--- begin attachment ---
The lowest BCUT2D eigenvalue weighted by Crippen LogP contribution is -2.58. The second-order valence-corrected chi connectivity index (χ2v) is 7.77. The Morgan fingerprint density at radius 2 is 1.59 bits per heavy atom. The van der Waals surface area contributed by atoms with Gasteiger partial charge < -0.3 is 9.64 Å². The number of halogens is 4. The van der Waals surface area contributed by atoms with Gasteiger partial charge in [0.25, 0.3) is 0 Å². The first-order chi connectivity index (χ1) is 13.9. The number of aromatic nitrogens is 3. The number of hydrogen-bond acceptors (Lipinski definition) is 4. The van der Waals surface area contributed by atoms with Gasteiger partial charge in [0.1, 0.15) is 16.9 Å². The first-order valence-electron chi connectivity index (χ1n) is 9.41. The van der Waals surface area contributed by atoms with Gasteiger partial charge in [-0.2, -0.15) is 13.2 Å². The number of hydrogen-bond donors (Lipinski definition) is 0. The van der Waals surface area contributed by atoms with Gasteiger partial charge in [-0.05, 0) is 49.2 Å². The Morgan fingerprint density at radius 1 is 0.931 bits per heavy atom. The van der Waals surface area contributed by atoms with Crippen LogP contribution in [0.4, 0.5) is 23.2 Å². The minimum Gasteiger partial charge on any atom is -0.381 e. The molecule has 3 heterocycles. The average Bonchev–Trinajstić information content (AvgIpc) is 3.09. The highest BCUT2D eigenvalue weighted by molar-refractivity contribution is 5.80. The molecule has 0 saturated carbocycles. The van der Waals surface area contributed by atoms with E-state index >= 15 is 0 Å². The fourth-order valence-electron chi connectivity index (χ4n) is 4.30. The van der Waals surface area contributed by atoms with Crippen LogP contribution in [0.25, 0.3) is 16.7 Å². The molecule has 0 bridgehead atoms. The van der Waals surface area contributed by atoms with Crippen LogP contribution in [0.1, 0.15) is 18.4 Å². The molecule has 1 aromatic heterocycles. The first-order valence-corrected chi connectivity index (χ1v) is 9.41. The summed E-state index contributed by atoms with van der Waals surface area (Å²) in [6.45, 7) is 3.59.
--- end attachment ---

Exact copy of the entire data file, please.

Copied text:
The lowest BCUT2D eigenvalue weighted by Crippen LogP contribution is -2.58. The second-order valence-corrected chi connectivity index (χ2v) is 7.77. The Morgan fingerprint density at radius 2 is 1.59 bits per heavy atom. The van der Waals surface area contributed by atoms with Gasteiger partial charge < -0.3 is 9.64 Å². The number of halogens is 4. The van der Waals surface area contributed by atoms with Gasteiger partial charge in [0.25, 0.3) is 0 Å². The first-order chi connectivity index (χ1) is 13.9. The number of aromatic nitrogens is 3. The number of hydrogen-bond acceptors (Lipinski definition) is 4. The van der Waals surface area contributed by atoms with Gasteiger partial charge in [0.1, 0.15) is 16.9 Å². The first-order valence-electron chi connectivity index (χ1n) is 9.41. The van der Waals surface area contributed by atoms with Gasteiger partial charge in [-0.2, -0.15) is 13.2 Å². The number of hydrogen-bond donors (Lipinski definition) is 0. The van der Waals surface area contributed by atoms with Gasteiger partial charge in [-0.05, 0) is 49.2 Å². The Morgan fingerprint density at radius 1 is 0.931 bits per heavy atom. The van der Waals surface area contributed by atoms with Crippen LogP contribution in [0.4, 0.5) is 23.2 Å². The minimum Gasteiger partial charge on any atom is -0.381 e. The molecule has 3 heterocycles. The average Bonchev–Trinajstić information content (AvgIpc) is 3.09. The highest BCUT2D eigenvalue weighted by molar-refractivity contribution is 5.80. The molecule has 0 saturated carbocycles. The van der Waals surface area contributed by atoms with E-state index >= 15 is 0 Å². The fourth-order valence-electron chi connectivity index (χ4n) is 4.30. The van der Waals surface area contributed by atoms with Crippen LogP contribution in [0.25, 0.3) is 16.7 Å². The molecule has 0 bridgehead atoms. The van der Waals surface area contributed by atoms with Crippen LogP contribution in [0.1, 0.15) is 18.4 Å². The molecule has 1 aromatic heterocycles. The first-order valence-corrected chi connectivity index (χ1v) is 9.41. The summed E-state index contributed by atoms with van der Waals surface area (Å²) in [6.45, 7) is 3.59.